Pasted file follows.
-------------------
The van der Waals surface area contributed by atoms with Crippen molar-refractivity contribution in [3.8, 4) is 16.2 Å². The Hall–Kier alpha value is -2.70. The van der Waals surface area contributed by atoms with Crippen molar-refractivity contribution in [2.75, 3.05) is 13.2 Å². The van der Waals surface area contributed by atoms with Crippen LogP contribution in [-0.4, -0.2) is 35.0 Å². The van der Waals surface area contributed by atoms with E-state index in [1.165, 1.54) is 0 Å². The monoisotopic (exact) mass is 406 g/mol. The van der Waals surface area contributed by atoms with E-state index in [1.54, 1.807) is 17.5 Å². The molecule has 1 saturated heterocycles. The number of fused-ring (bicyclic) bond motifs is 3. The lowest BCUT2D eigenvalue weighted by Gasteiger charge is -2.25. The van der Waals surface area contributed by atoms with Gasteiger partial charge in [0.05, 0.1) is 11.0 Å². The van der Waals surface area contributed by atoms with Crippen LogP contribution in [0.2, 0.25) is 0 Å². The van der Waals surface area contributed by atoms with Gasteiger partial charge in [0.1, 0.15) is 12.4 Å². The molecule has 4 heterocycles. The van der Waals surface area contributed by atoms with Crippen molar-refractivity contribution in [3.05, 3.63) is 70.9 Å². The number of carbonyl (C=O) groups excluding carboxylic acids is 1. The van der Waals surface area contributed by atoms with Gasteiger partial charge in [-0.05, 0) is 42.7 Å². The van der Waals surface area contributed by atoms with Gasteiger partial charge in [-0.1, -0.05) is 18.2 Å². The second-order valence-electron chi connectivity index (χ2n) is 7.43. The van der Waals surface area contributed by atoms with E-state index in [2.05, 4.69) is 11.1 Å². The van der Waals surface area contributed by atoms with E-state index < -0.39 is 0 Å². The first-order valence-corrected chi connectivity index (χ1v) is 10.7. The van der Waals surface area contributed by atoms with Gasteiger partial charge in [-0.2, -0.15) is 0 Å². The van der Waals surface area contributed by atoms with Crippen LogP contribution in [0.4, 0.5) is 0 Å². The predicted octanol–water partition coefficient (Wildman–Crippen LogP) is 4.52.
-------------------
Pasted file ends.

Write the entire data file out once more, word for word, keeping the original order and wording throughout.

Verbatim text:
The van der Waals surface area contributed by atoms with Crippen molar-refractivity contribution in [3.8, 4) is 16.2 Å². The Hall–Kier alpha value is -2.70. The van der Waals surface area contributed by atoms with Crippen molar-refractivity contribution in [2.75, 3.05) is 13.2 Å². The van der Waals surface area contributed by atoms with Crippen LogP contribution in [-0.4, -0.2) is 35.0 Å². The van der Waals surface area contributed by atoms with E-state index in [1.165, 1.54) is 0 Å². The monoisotopic (exact) mass is 406 g/mol. The van der Waals surface area contributed by atoms with E-state index in [1.54, 1.807) is 17.5 Å². The molecule has 1 saturated heterocycles. The number of fused-ring (bicyclic) bond motifs is 3. The lowest BCUT2D eigenvalue weighted by Gasteiger charge is -2.25. The van der Waals surface area contributed by atoms with Gasteiger partial charge in [0.05, 0.1) is 11.0 Å². The van der Waals surface area contributed by atoms with Crippen LogP contribution in [0.2, 0.25) is 0 Å². The van der Waals surface area contributed by atoms with Gasteiger partial charge in [0.1, 0.15) is 12.4 Å². The molecule has 4 heterocycles. The van der Waals surface area contributed by atoms with Crippen molar-refractivity contribution in [3.05, 3.63) is 70.9 Å². The number of carbonyl (C=O) groups excluding carboxylic acids is 1. The van der Waals surface area contributed by atoms with Gasteiger partial charge in [-0.05, 0) is 42.7 Å². The van der Waals surface area contributed by atoms with Gasteiger partial charge in [-0.1, -0.05) is 18.2 Å². The second-order valence-electron chi connectivity index (χ2n) is 7.43. The van der Waals surface area contributed by atoms with E-state index in [2.05, 4.69) is 11.1 Å². The van der Waals surface area contributed by atoms with E-state index < -0.39 is 0 Å². The first-order valence-corrected chi connectivity index (χ1v) is 10.7. The van der Waals surface area contributed by atoms with Gasteiger partial charge in [-0.2, -0.15) is 0 Å². The van der Waals surface area contributed by atoms with Crippen LogP contribution in [0.4, 0.5) is 0 Å². The predicted octanol–water partition coefficient (Wildman–Crippen LogP) is 4.52.